MSCs were transfected with lentiviral particles containing the Wnt5a gene and empty vectors. The lentiviral system consisted of three vectors: the packaging plasmids psPAX2 (Addgene, USA), the envelope plasmids pMD2.G (Addgene, USA), and the expression vector pEGIP (Addgene, USA). To generate the Wnt5a expression vector, the cDNA encoding mouse Wnt5a (NM_009524.4) was amplified by RT-PCR using specific primers, digested with restriction enzymes, and subcloned into the expression vector plasmid pEGIP. The recombinant lentivirus was produced by co-transfecting psPAX2, pMD2.G, and the expression vector containing Wnt5a or empty vector into HEK 293 T cells using calcium phosphate transfection. The supernatant containing the virus was collected 48 h after transfection, centrifuged at 1,500 rpm for 5 min to remove debris, and then filtered through a 0.45 μm pore-size filter. For lentiviral transduction, MSCs were incubated with lentiviral solution and 10 μg/mL polybrene (Sigma-Aldrich, USA, H9268) in complete medium for 9 h. Subsequently, the culture medium was changed, and MSCs were selected in complete medium containing 1.6 μg/mL of puromycin (Genechem, China) for 72 h. Finally, the MSCWnt5a and MSCVector cell lines were obtained and expanded for subsequent experiments.

Scratch wound healing assay

1 × 105 endothelial cells were seeded in each well of 6-well plates and cultured until they reached confluence. Scratches were created along the ruler using sterile pipette tips (200 μL), and the wells were washed with PBS for three times to remove the detached cells. Subsequently, 1 mL DMEM without FBS was supplied and endothelial cells were cultured for 24 h in different systems based on the grouping. The scratches were photographed at 0 and 24 h, and the scratch areas were quantified using ImageJ software to evaluate the migratory capacity of endothelial cells in various groups. Wound healing percentage (%) = [(0 h scratch area) – (24 h scratch area)] / (0 h scratch area) × 100%. (0 h scratch area: the scratch area when the scratch was created; 24 h scratch area: the scratch area when endothelial cells were cultured for 24 h after the scratch was created).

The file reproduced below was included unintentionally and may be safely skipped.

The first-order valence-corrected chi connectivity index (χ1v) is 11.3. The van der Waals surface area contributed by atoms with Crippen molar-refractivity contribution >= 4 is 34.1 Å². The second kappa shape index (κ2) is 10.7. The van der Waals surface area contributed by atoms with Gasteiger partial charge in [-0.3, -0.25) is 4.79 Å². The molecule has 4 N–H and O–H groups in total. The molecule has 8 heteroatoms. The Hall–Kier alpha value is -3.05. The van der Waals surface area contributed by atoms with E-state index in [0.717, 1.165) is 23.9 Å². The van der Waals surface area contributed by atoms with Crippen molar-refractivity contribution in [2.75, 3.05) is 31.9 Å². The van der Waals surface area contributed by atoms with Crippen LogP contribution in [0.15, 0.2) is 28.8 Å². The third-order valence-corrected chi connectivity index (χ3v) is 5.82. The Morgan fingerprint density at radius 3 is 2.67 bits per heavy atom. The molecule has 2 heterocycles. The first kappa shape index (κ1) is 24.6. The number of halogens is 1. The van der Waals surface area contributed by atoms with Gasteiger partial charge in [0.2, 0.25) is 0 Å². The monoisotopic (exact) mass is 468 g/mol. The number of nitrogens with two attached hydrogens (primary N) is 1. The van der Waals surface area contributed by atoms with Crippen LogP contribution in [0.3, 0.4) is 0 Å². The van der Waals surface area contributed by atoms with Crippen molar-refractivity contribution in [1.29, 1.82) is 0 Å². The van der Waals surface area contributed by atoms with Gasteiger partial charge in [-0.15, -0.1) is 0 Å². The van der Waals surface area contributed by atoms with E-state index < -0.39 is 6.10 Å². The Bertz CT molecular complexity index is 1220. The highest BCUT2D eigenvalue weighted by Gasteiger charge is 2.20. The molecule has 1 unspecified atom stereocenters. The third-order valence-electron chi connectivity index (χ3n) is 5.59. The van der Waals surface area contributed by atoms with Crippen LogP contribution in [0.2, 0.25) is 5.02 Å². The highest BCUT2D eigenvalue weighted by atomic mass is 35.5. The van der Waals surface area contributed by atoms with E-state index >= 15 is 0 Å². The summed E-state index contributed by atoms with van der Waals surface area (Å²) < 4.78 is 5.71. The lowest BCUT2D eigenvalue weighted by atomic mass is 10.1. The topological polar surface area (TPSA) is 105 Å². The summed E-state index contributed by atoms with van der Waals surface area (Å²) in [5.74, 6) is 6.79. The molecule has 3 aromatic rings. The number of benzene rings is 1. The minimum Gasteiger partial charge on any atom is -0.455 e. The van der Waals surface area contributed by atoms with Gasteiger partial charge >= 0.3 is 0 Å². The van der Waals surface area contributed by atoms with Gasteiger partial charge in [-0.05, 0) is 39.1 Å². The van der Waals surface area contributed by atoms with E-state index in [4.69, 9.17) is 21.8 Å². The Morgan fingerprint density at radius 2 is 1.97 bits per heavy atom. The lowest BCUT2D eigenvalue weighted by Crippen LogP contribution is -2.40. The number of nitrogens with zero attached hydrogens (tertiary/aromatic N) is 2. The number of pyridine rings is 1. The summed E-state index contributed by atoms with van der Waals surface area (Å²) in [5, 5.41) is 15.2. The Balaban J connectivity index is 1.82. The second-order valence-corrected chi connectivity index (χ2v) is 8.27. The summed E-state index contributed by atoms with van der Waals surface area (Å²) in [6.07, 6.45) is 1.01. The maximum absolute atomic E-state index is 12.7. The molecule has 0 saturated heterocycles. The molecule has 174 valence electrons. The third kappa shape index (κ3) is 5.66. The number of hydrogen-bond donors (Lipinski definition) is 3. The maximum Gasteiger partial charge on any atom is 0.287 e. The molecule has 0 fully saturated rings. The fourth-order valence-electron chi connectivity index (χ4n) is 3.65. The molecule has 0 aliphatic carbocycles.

Cell proliferation assay

The Cell-Light EdUApollo567 In Vitro Kit (Ribobio, China) was utilized to assess the cell proliferation capacity of endothelial cells. 2 × 104 endothelial cells were seeded in 24-well plates and cultured under various conditions based on the experimental groups. Following a 24h incubation, the culture medium was aspirated, and the endothelial cells were washed twice with PBS. The endothelial cells were treated with EDU medium for 2 h, followed by fixation in 4% paraformaldehyde for 30 min and incubation in a 2 mg/ml Glycine solution for 5 min to neutralize any residual aldehyde groups. Next, endothelial cells were incubated with 0.5% Triton X-100 to enhance the permeability of the cell membrane, and then treated with Apollo® staining reaction solution for 30 min in the absence of light. Next, the staining solution was removed by washing the cells three times with 0.5% Triton X-100. Subsequently, the cells were incubated with Hoechst 33,342 reaction solution for 30 min in the absence of light and washed away with PBS. All procedures were conducted at room temperature. Finally, the cells were maintained in a moist environment with PBS, and the fluorescence pictures of the endothelial cells were taken using a fluorescent microscope. The number of EdU-positive cells and DAPI-positive cells was quantified using ImageJ software. The cell proliferation ability was determined by calculating the percentage of EdU-positive cells.

Apoptosis assay